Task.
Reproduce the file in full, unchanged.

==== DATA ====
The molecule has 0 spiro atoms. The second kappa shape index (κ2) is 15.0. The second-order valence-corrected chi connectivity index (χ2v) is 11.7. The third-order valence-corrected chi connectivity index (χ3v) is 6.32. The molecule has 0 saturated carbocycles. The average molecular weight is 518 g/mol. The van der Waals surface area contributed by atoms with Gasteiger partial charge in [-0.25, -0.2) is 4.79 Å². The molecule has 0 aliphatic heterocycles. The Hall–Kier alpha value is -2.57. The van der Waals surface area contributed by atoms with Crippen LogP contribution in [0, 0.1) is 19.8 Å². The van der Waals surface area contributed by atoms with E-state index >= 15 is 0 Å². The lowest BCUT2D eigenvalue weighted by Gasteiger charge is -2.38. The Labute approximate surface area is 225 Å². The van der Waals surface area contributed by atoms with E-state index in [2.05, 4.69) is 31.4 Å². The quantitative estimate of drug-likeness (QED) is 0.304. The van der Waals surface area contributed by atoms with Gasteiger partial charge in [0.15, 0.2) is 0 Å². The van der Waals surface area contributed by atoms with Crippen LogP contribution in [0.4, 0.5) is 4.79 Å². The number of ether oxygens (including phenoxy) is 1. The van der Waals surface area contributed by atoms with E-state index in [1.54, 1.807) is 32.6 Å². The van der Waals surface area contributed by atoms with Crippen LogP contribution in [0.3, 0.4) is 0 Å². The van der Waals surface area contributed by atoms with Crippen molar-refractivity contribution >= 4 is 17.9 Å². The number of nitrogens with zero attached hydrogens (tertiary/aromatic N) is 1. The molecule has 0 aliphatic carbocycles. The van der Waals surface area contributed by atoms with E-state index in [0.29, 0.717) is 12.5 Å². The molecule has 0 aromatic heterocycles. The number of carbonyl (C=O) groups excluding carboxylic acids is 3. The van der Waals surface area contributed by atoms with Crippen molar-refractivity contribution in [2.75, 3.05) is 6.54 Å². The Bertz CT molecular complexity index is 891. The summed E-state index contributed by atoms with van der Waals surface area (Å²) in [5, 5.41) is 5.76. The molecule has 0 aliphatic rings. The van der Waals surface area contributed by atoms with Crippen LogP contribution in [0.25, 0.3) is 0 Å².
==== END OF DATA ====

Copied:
The molecule has 0 spiro atoms. The second kappa shape index (κ2) is 15.0. The second-order valence-corrected chi connectivity index (χ2v) is 11.7. The third-order valence-corrected chi connectivity index (χ3v) is 6.32. The molecule has 0 saturated carbocycles. The average molecular weight is 518 g/mol. The van der Waals surface area contributed by atoms with Gasteiger partial charge in [-0.25, -0.2) is 4.79 Å². The molecule has 0 aliphatic heterocycles. The Hall–Kier alpha value is -2.57. The van der Waals surface area contributed by atoms with Crippen LogP contribution in [0, 0.1) is 19.8 Å². The van der Waals surface area contributed by atoms with E-state index >= 15 is 0 Å². The lowest BCUT2D eigenvalue weighted by Gasteiger charge is -2.38. The Labute approximate surface area is 225 Å². The van der Waals surface area contributed by atoms with E-state index in [2.05, 4.69) is 31.4 Å². The quantitative estimate of drug-likeness (QED) is 0.304. The van der Waals surface area contributed by atoms with Gasteiger partial charge in [0.15, 0.2) is 0 Å². The van der Waals surface area contributed by atoms with Crippen LogP contribution in [0.4, 0.5) is 4.79 Å². The number of ether oxygens (including phenoxy) is 1. The van der Waals surface area contributed by atoms with E-state index in [1.54, 1.807) is 32.6 Å². The van der Waals surface area contributed by atoms with Crippen LogP contribution in [0.3, 0.4) is 0 Å². The van der Waals surface area contributed by atoms with Crippen molar-refractivity contribution >= 4 is 17.9 Å². The number of nitrogens with zero attached hydrogens (tertiary/aromatic N) is 1. The molecule has 0 aliphatic carbocycles. The van der Waals surface area contributed by atoms with E-state index in [0.29, 0.717) is 12.5 Å². The molecule has 0 aromatic heterocycles. The number of carbonyl (C=O) groups excluding carboxylic acids is 3. The van der Waals surface area contributed by atoms with Crippen molar-refractivity contribution in [2.75, 3.05) is 6.54 Å². The Bertz CT molecular complexity index is 891. The summed E-state index contributed by atoms with van der Waals surface area (Å²) in [5, 5.41) is 5.76. The molecule has 0 aliphatic rings. The van der Waals surface area contributed by atoms with Crippen LogP contribution in [0.25, 0.3) is 0 Å².